But we can feel fairly confident in two things: the value of what we own, and the likelihood that prices will eventually make their way towards that value.

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Mar 26, 2020

In this article we’ll cover the following:

  • The government’s economic response to the crisis (huge and unprecedented)
  • Distinguishing between the pandemic’s short-term effects on the economy (likely severe) and its potential impact on the stock market’s underlying fair value (probably not very significant)

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Mar 13, 2020

As the markets have continued the rapid decline into bear market territory, we wanted to provide you with an update on what we're thinking and how we're managing your portfolios through this.

Learning from past panics

For a little personal perspective, we were remembering back to the craziness of the Global Financial Crisis in October of 2008. At that time, markets were dropping 5-10% per day, too. The feeling of panic and uncertainty was very similar to what we're feeling and seeing this week.

During those difficult days, despite the sick feeling in our stomachs, we started adding exposure to stocks. It wasn't easy, but we didn't think the crisis was going to result in the end of the world's economies and we knew that remaining calm and buying into panics is what long-term investors have historically benefited from. The markets bounced back a bit, but then continued to decline into March of 2009. We felt the pain of our increased exposure the whole way down, but eventually, we were well rewarded for it.

On the other hand, investors who sold out in October 2008 were generally feeling smart for a while, but most were left behind when markets eventually went up. They might have avoided some of the decline in the short term, but they were the ones who were truly harmed when all was said and done.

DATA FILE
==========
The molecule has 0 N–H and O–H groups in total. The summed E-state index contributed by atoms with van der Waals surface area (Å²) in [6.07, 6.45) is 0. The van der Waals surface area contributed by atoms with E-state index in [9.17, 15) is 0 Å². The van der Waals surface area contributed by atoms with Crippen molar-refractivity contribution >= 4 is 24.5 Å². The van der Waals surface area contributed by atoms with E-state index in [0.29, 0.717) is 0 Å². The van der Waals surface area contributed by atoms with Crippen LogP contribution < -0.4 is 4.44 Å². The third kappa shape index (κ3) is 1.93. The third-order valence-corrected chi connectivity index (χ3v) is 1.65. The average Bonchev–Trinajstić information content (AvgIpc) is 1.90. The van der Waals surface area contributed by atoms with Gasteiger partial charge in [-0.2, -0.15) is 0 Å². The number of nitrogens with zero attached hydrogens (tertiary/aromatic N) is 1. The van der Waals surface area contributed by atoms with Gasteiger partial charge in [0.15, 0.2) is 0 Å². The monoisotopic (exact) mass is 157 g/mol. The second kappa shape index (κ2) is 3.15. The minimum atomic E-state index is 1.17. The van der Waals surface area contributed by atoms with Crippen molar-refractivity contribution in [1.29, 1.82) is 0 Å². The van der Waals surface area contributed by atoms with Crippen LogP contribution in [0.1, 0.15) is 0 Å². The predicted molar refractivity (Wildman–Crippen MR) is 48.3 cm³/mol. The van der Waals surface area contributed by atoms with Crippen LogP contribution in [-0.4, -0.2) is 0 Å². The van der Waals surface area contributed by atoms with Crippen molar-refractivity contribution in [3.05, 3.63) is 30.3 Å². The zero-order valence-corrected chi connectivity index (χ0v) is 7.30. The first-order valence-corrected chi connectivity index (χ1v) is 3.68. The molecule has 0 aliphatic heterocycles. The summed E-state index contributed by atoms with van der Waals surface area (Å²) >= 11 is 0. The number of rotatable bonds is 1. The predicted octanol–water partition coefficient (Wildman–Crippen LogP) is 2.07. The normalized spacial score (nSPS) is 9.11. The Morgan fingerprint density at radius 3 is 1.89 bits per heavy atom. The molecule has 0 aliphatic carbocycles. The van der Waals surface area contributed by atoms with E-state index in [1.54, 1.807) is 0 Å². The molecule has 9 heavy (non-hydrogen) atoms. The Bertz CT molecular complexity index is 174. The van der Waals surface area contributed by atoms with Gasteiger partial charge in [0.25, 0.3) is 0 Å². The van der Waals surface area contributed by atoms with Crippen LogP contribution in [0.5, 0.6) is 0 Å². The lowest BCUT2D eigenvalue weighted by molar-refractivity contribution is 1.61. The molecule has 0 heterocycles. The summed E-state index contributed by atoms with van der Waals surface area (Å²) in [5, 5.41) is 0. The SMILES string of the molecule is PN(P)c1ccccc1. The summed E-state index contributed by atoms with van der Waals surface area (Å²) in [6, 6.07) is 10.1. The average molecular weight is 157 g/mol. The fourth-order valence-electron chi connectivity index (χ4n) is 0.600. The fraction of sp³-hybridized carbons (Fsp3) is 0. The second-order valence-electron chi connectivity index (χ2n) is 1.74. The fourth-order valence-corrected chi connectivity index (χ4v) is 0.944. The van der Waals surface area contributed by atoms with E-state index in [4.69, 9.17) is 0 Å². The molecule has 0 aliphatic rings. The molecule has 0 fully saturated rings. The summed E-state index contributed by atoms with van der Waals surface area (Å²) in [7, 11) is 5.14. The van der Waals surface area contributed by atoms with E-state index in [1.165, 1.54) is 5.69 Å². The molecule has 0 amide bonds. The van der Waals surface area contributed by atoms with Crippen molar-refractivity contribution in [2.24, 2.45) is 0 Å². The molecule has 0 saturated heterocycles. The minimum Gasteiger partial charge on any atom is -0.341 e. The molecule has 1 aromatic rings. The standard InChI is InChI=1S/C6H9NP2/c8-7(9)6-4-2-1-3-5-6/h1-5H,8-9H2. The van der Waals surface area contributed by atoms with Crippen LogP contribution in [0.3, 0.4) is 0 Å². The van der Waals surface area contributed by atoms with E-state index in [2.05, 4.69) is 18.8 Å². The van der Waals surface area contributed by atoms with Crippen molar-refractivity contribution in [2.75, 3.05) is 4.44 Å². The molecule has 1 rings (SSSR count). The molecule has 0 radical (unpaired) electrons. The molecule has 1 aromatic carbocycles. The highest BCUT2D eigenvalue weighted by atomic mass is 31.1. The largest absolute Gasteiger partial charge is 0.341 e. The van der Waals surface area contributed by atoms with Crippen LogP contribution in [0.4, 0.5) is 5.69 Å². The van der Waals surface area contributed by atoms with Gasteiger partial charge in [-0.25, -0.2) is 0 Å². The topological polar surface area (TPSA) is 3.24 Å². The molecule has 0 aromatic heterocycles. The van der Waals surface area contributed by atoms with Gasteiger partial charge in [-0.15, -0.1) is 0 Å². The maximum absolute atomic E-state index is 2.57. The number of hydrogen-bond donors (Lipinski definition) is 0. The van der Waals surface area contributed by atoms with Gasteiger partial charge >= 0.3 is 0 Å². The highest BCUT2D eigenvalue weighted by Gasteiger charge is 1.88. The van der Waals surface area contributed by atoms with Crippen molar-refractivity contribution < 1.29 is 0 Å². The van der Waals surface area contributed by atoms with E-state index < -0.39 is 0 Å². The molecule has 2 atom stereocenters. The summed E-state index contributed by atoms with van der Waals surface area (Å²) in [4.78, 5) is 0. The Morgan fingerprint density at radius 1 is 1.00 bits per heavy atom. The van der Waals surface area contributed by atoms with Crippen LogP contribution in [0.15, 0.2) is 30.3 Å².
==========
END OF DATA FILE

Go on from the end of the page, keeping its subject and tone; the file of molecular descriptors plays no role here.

It's also instructive to look at the stock market bottom, which took place on March 9, 2009...
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Feb 5, 2020

After a year of sizable gains, the global stock market has dropped about 3.5% since news of the virus outbreak in China came to light.(1) We'll discuss the virus scare momentarily, but first we want to share some thoughts on another worry we had recently been hearing a lot about.

All-Time Highs

For several months we've frequently come across headlines and comments about all-time highs in the stock markets. The topic has often been framed as a reason to worry, as if new highs suggest that a decline must be near.

But as we see it, record high market prices are neither particularly newsworthy, nor a cause for concern.

Consider the below chart of global economic growth over nearly 60 years. While there have been slowdowns and pullbacks along the way, the long-term trend has very much been upward. Even the 2008-9 Global Financial Crisis looks like a blip in this long-term history:

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Oct 25, 2019